Arnold Kling posed the question. Let’s go further and say these people reprogram themselves to behave like true immortals, rather than sticking with their inherited and earlier evolved biological intuitions.
If we assume monotonicity (and why shouldn’t we?), we can draw inferences from societies with short life expectancies. They are extremely superstitious, willing to entertain tyranny, and hardly libertarian. Try teaching Henry Hazlitt in the Congo. More generally, pending death makes us think of honor, patriotism, and in-group solidarity.
If longer lives move us away from such feelings, yes some immortals would be quite libertarian. That is one direction a tolerant and secular morality can take, but that is hardly the end of the story. Many more immortals would become non-theistic, rational constructivist, cosmopolitan Benthamite modern liberals, much like Matt Yglesias or Brad DeLong. I believe the elasticity of ideological adjustment is greater in this direction. Those views, and the libertarians, would grow in popularity at the expense of the middle, but I doubt if the libertarians would become a majority or even a plurality.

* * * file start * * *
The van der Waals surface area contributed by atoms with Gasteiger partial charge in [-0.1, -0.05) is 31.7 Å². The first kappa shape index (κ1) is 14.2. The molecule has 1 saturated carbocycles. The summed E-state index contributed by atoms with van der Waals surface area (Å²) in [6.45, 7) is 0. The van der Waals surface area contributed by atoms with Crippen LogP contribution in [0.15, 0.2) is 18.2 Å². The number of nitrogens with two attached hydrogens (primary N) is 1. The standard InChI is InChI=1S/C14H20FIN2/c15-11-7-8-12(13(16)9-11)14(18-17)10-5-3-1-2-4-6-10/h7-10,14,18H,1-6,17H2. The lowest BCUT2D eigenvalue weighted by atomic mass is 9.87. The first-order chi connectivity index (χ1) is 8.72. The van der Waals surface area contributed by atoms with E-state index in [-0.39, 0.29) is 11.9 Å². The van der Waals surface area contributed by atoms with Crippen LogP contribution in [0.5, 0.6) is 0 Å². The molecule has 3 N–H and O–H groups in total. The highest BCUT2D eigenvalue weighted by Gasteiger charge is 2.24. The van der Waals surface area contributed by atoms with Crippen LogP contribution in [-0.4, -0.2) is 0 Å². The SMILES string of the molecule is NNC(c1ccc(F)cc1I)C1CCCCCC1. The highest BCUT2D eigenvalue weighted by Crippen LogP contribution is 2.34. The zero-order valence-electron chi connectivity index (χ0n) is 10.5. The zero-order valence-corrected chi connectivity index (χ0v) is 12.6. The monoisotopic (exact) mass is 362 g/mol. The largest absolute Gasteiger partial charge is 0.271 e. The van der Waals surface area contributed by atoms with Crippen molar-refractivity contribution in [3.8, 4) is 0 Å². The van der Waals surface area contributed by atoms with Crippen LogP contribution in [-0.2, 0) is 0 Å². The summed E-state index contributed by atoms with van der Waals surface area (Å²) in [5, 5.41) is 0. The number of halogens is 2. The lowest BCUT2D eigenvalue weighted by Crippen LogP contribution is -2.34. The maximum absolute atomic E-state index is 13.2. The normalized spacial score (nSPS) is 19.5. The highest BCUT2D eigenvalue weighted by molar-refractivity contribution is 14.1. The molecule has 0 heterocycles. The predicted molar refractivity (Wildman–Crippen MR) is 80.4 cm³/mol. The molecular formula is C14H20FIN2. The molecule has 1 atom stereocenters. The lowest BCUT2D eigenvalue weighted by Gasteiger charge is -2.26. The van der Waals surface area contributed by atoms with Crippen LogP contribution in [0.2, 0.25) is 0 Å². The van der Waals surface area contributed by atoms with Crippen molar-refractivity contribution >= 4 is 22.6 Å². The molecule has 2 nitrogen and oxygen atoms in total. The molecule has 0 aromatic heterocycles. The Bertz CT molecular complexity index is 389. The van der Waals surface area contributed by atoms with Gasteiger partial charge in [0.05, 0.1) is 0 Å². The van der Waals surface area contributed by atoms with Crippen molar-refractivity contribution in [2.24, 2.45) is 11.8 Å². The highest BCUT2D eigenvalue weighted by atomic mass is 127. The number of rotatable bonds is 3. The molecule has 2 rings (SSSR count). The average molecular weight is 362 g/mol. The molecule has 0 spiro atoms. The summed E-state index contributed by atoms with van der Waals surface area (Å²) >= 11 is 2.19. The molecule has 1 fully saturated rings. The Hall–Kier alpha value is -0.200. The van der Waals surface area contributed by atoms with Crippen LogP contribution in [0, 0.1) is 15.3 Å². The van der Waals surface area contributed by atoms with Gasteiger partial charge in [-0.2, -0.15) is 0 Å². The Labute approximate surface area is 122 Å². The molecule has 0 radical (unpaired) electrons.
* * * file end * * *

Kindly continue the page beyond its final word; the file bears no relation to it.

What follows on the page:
In other words, a society of immortals would become more like…uh…the blogosphere.
Most of all, I would expect more libertarian attitudes toward social issues. Immortals are going to want to try everything, and why not?
Another factor is the declining scarcity of time. I recall, as a kid, seeing a made-for-TV movie about immortals. None of them had plans or homes. They all lived under a bridge, with the bums, and behaved wantonly. They wanted to behave without social constraint, and that meant shedding their reputations and in essence going on the lam. They figured there was always more time to shape up, slip back into a reputation, and run a major corporation. But how did they vote?